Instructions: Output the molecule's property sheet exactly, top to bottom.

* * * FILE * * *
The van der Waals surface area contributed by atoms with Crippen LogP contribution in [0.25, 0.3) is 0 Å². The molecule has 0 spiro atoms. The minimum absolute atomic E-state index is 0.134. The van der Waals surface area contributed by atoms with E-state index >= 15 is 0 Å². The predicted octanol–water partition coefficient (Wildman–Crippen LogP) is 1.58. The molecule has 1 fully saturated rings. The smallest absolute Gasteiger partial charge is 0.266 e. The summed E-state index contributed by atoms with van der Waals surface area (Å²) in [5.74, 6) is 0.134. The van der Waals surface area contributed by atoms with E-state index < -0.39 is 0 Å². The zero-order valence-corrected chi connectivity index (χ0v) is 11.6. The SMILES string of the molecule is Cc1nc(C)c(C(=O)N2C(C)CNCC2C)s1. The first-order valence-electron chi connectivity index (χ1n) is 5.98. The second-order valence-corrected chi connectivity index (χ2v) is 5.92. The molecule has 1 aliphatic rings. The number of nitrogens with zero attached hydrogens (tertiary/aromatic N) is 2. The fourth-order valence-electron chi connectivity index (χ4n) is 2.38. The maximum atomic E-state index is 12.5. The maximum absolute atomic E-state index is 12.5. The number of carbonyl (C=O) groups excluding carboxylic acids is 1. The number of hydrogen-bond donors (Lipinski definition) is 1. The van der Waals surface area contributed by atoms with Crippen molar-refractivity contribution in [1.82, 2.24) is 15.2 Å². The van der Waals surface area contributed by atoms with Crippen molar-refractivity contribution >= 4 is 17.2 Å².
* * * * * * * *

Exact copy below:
The van der Waals surface area contributed by atoms with Crippen LogP contribution in [0.25, 0.3) is 0 Å². The molecule has 0 spiro atoms. The minimum absolute atomic E-state index is 0.134. The van der Waals surface area contributed by atoms with E-state index >= 15 is 0 Å². The predicted octanol–water partition coefficient (Wildman–Crippen LogP) is 1.58. The molecule has 1 fully saturated rings. The smallest absolute Gasteiger partial charge is 0.266 e. The summed E-state index contributed by atoms with van der Waals surface area (Å²) in [5.74, 6) is 0.134. The van der Waals surface area contributed by atoms with E-state index < -0.39 is 0 Å². The zero-order valence-corrected chi connectivity index (χ0v) is 11.6. The SMILES string of the molecule is Cc1nc(C)c(C(=O)N2C(C)CNCC2C)s1. The first-order valence-electron chi connectivity index (χ1n) is 5.98. The second-order valence-corrected chi connectivity index (χ2v) is 5.92. The molecule has 1 aliphatic rings. The number of nitrogens with zero attached hydrogens (tertiary/aromatic N) is 2. The fourth-order valence-electron chi connectivity index (χ4n) is 2.38. The maximum atomic E-state index is 12.5. The maximum absolute atomic E-state index is 12.5. The number of carbonyl (C=O) groups excluding carboxylic acids is 1. The number of hydrogen-bond donors (Lipinski definition) is 1. The van der Waals surface area contributed by atoms with Crippen molar-refractivity contribution in [1.82, 2.24) is 15.2 Å². The van der Waals surface area contributed by atoms with Crippen molar-refractivity contribution >= 4 is 17.2 Å².